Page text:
Last year's non-stop parade of breaches showed CEOs and boards how detrimental a lack in security investment can really be to an enterprise's health, let alone their own job security. After all, last year saw the dismissal of Target's CEO following that company's disastrous breach—one of the first very big public firings of a chief executive in the wake of a security incident. And just last month Sony Picture's disastrous hack and subsequent release of sensitive emails to and from executives showed the personal consequences to executives when enterprises don't invest in security—for example, the incident greatly tarnished the personal reputation of studio co-chair Amy Pascal.
All of that has made for good news on the budgetary front for security teams. The analyst firms expect continued growth in security spending this year. Here are some of the highlights from prognosticators:
- The most recent security budgetary prediction from analysts came from Forrester, which reported that 40 percent of firms expect to increase network security spending in 2015. Its analysts say that in some sectors overall security spend may see double-digit growth.
- Meanwhile, Gartner's rosy predictions for 2015 made last summer still stands—it expects an 8.2 percent year-over-year IT security growth this year.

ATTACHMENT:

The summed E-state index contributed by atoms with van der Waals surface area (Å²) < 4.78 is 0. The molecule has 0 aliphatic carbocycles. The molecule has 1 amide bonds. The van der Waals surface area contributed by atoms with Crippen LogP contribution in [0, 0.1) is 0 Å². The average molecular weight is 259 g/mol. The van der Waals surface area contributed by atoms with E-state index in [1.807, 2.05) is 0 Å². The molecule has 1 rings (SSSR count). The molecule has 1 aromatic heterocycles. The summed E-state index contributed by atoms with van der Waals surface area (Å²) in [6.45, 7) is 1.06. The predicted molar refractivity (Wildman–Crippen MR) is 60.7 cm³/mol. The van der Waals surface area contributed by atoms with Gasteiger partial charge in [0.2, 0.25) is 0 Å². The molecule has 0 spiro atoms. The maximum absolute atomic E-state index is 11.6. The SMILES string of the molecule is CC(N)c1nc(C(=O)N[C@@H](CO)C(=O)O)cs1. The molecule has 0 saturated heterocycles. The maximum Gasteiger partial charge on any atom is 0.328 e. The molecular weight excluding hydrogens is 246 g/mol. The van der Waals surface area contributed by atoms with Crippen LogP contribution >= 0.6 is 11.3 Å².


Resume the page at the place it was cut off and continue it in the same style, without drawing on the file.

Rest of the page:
- According to Ernst & Young, security teams’ biggest increases in spending will revolve around mobile technology (46%), cloud and virtualization (43%), data leakage (41%) and identity and access management (39%).
- Approximately 46% of IT decision makers reported that they will invest more in 2015 in access control, intrusion prevention, identity management and virus and malware protection, according to the Computerworld Forecast Survey
- A recent report by the IBM Center for Applied Insights showed that in the coming three to five years, 75 percent of security leaders expect their cloud security budget to increase.
- Not only is cloud security on the rise—security through the cloud is also expected to grow. Gartner thinks that 10 percent of IT security in the enterprise will be delivered through cloud-based services.